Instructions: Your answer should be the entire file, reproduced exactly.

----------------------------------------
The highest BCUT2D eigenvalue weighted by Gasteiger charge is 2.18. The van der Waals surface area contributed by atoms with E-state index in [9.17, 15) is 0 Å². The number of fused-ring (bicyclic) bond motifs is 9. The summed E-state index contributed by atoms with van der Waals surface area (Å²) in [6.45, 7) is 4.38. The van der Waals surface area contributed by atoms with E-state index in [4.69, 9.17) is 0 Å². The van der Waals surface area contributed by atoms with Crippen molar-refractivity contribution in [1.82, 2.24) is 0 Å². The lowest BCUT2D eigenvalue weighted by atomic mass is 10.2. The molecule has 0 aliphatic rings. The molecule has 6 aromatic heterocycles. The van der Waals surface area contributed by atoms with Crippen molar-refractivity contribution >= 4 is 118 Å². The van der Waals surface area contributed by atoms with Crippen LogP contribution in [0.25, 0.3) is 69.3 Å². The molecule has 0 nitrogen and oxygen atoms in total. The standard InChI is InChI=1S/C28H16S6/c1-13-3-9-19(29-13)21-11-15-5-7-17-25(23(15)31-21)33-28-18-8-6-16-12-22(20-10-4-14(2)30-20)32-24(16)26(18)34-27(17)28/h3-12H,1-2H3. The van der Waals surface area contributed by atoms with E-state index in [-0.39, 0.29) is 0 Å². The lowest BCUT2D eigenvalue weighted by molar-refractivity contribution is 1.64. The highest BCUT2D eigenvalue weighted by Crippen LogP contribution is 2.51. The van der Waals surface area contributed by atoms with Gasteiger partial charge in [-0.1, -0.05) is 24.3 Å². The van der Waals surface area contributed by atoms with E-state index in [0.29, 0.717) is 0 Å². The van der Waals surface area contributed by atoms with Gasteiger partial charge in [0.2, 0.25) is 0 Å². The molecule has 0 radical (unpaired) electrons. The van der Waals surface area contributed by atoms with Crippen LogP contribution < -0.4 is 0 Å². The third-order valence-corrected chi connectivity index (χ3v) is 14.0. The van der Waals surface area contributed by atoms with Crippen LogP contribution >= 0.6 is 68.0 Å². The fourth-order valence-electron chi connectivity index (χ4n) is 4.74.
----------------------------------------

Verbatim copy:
The highest BCUT2D eigenvalue weighted by Gasteiger charge is 2.18. The van der Waals surface area contributed by atoms with E-state index in [9.17, 15) is 0 Å². The number of fused-ring (bicyclic) bond motifs is 9. The summed E-state index contributed by atoms with van der Waals surface area (Å²) in [6.45, 7) is 4.38. The van der Waals surface area contributed by atoms with E-state index in [4.69, 9.17) is 0 Å². The van der Waals surface area contributed by atoms with Crippen molar-refractivity contribution in [1.82, 2.24) is 0 Å². The lowest BCUT2D eigenvalue weighted by atomic mass is 10.2. The molecule has 0 aliphatic rings. The molecule has 6 aromatic heterocycles. The van der Waals surface area contributed by atoms with Crippen molar-refractivity contribution >= 4 is 118 Å². The van der Waals surface area contributed by atoms with Crippen LogP contribution in [0.25, 0.3) is 69.3 Å². The molecule has 0 nitrogen and oxygen atoms in total. The standard InChI is InChI=1S/C28H16S6/c1-13-3-9-19(29-13)21-11-15-5-7-17-25(23(15)31-21)33-28-18-8-6-16-12-22(20-10-4-14(2)30-20)32-24(16)26(18)34-27(17)28/h3-12H,1-2H3. The van der Waals surface area contributed by atoms with E-state index in [-0.39, 0.29) is 0 Å². The lowest BCUT2D eigenvalue weighted by molar-refractivity contribution is 1.64. The highest BCUT2D eigenvalue weighted by Crippen LogP contribution is 2.51. The van der Waals surface area contributed by atoms with Gasteiger partial charge in [-0.1, -0.05) is 24.3 Å². The van der Waals surface area contributed by atoms with E-state index in [0.29, 0.717) is 0 Å². The van der Waals surface area contributed by atoms with Gasteiger partial charge in [0.2, 0.25) is 0 Å². The molecule has 0 radical (unpaired) electrons. The van der Waals surface area contributed by atoms with Crippen LogP contribution < -0.4 is 0 Å². The third-order valence-corrected chi connectivity index (χ3v) is 14.0. The van der Waals surface area contributed by atoms with Crippen LogP contribution >= 0.6 is 68.0 Å². The fourth-order valence-electron chi connectivity index (χ4n) is 4.74.